The interest rate on federally subsidized student loans will remain at a discounted 3.4 percent, but fewer people will be able to use them.
Last week, Congress reached an agreement on keeping the interest rate for new subsidized Stafford Loans at 3.4 percent, instead of 6.8 percent, passing a one-year extension on the current discounted rate.
President Obama made a big push in the spring and summer to keep the interest rate from doubling. In his 10-year budget request, the president had originally only requested a one-year extension on the lower rate, which carried a $6 billion price tag. To pay for it, Congress made a few changes to federal student aid.
Students enrolling in college for the first time after July 1, 2012 must have a high school diploma or GED to be eligible for federal student aid. Graduate and professional students are no longer able to obtain subsidized federal student loans; they will only be able to get unsubsidized federal loans.
There are also changes to the grace period -- the 6 months after graduating college before a student must begin repayment of their student loans. According to the Project on Student Debt:
New subsidized Stafford loans issued in 2012-13 will accrue interest during the six-month "grace period" after students leave school. This will also be the case for loans issued in 2013-14. However, the federal government will continue to cover the grace-period interest for all subsidized Stafford loans issued before July 1, 2012, and the grace-period subsidy is scheduled to go back into effect for loans issued on or after July 1, 2014.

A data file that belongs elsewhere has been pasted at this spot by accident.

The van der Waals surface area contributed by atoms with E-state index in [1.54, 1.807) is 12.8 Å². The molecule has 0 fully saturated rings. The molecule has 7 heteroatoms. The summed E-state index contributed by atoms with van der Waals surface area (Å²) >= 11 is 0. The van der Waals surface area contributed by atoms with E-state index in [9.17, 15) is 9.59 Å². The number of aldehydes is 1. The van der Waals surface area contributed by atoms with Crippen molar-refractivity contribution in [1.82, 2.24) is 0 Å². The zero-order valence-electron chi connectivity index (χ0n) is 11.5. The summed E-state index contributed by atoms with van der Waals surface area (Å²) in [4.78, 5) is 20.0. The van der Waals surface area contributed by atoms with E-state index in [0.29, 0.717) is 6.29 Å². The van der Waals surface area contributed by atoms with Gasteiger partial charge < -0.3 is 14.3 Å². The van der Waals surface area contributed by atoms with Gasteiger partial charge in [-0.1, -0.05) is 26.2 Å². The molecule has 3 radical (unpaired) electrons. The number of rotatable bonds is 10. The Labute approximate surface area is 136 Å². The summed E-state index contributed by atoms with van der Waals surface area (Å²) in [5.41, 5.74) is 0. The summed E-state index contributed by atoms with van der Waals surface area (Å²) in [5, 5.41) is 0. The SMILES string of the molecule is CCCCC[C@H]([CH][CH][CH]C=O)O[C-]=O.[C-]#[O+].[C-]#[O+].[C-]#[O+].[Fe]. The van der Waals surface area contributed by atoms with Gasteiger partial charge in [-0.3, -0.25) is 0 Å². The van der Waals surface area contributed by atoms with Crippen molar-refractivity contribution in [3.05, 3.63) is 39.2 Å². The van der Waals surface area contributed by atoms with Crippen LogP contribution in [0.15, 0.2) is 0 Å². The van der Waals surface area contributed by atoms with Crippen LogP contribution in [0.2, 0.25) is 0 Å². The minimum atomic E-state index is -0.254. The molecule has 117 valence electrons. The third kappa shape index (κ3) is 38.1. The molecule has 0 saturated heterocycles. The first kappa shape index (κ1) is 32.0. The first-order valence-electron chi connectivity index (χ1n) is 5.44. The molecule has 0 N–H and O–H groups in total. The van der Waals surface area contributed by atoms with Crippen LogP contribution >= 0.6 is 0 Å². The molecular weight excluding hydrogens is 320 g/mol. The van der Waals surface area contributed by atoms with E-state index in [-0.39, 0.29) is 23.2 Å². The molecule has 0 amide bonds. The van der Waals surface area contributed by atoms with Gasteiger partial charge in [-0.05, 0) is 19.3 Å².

Pell grants will still have a maximum grant award of $5,550, but students will only be able to use them for 12 semesters instead of 18 semesters. This change is effective to all students, including those close to graduating.
There could be more changes for Pell grants ahead too, as the Ed Money Watch blog notes:
Temporary funding for the Pell Grant program runs out next year and the maximum grant is scheduled to drop by about half in 2014. But $6 billion – the same amount the president convinced Congress to spend on the interest rate extension – would stop that from happening. Why weren’t student aid advocates up in arms that the president challenged Congress to find $6 billion for the interest rate fix over Pell Grants? Even the Washington Post said that the president had his priorities wrong.
Earlier on HuffPost:
How Obama's Proposed Budget Affects College Students: